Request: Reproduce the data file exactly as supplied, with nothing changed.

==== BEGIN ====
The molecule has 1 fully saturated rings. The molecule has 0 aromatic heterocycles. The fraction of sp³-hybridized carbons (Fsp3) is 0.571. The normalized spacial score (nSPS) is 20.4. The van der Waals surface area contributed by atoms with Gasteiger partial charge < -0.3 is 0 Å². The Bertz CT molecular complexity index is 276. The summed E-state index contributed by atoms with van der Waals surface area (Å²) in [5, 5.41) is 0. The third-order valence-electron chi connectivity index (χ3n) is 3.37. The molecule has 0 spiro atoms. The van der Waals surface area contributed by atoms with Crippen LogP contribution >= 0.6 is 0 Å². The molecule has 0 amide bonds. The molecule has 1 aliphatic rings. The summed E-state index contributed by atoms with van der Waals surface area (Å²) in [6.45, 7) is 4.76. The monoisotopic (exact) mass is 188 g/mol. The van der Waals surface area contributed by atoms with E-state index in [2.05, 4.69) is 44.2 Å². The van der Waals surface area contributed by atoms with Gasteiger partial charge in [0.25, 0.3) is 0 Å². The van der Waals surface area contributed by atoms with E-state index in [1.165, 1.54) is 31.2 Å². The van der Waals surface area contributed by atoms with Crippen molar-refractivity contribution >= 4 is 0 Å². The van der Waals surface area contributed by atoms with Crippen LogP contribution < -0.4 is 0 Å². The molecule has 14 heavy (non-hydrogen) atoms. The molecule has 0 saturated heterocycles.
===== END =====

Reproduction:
The molecule has 1 fully saturated rings. The molecule has 0 aromatic heterocycles. The fraction of sp³-hybridized carbons (Fsp3) is 0.571. The normalized spacial score (nSPS) is 20.4. The van der Waals surface area contributed by atoms with Gasteiger partial charge < -0.3 is 0 Å². The Bertz CT molecular complexity index is 276. The summed E-state index contributed by atoms with van der Waals surface area (Å²) in [5, 5.41) is 0. The third-order valence-electron chi connectivity index (χ3n) is 3.37. The molecule has 0 spiro atoms. The van der Waals surface area contributed by atoms with Crippen LogP contribution >= 0.6 is 0 Å². The molecule has 0 amide bonds. The molecule has 1 aliphatic rings. The summed E-state index contributed by atoms with van der Waals surface area (Å²) in [6.45, 7) is 4.76. The monoisotopic (exact) mass is 188 g/mol. The van der Waals surface area contributed by atoms with E-state index in [2.05, 4.69) is 44.2 Å². The van der Waals surface area contributed by atoms with Gasteiger partial charge in [0.25, 0.3) is 0 Å². The van der Waals surface area contributed by atoms with E-state index in [1.165, 1.54) is 31.2 Å². The van der Waals surface area contributed by atoms with Crippen molar-refractivity contribution >= 4 is 0 Å². The van der Waals surface area contributed by atoms with Crippen LogP contribution < -0.4 is 0 Å². The molecule has 14 heavy (non-hydrogen) atoms. The molecule has 0 saturated heterocycles.